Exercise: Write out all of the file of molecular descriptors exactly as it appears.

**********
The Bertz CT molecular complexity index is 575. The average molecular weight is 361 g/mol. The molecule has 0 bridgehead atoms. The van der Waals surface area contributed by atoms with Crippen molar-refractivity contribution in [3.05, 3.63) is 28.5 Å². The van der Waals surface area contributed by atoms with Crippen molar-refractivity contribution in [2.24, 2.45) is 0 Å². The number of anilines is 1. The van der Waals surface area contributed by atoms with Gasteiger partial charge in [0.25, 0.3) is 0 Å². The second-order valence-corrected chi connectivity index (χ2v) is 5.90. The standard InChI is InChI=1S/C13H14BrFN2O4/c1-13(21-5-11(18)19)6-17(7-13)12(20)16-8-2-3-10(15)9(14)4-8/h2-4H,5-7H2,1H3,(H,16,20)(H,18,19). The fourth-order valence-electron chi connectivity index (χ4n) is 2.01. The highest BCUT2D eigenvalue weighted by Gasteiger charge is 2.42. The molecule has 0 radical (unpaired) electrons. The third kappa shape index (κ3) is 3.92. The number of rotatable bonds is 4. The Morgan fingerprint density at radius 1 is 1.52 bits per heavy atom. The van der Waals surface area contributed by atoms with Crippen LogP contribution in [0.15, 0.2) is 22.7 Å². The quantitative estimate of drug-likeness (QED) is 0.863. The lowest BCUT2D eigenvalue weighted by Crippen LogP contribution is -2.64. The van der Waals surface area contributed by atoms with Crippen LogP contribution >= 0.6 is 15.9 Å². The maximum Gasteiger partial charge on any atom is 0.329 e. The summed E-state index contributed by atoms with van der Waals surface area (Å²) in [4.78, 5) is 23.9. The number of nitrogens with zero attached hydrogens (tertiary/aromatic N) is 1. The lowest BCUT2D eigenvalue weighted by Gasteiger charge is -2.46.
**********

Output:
The Bertz CT molecular complexity index is 575. The average molecular weight is 361 g/mol. The molecule has 0 bridgehead atoms. The van der Waals surface area contributed by atoms with Crippen molar-refractivity contribution in [3.05, 3.63) is 28.5 Å². The van der Waals surface area contributed by atoms with Crippen molar-refractivity contribution in [2.24, 2.45) is 0 Å². The number of anilines is 1. The van der Waals surface area contributed by atoms with Gasteiger partial charge in [0.25, 0.3) is 0 Å². The second-order valence-corrected chi connectivity index (χ2v) is 5.90. The standard InChI is InChI=1S/C13H14BrFN2O4/c1-13(21-5-11(18)19)6-17(7-13)12(20)16-8-2-3-10(15)9(14)4-8/h2-4H,5-7H2,1H3,(H,16,20)(H,18,19). The fourth-order valence-electron chi connectivity index (χ4n) is 2.01. The highest BCUT2D eigenvalue weighted by Gasteiger charge is 2.42. The molecule has 0 radical (unpaired) electrons. The third kappa shape index (κ3) is 3.92. The number of rotatable bonds is 4. The Morgan fingerprint density at radius 1 is 1.52 bits per heavy atom. The van der Waals surface area contributed by atoms with Crippen LogP contribution in [0.15, 0.2) is 22.7 Å². The quantitative estimate of drug-likeness (QED) is 0.863. The lowest BCUT2D eigenvalue weighted by Crippen LogP contribution is -2.64. The van der Waals surface area contributed by atoms with Crippen LogP contribution >= 0.6 is 15.9 Å². The maximum Gasteiger partial charge on any atom is 0.329 e. The summed E-state index contributed by atoms with van der Waals surface area (Å²) in [4.78, 5) is 23.9. The number of nitrogens with zero attached hydrogens (tertiary/aromatic N) is 1. The lowest BCUT2D eigenvalue weighted by Gasteiger charge is -2.46.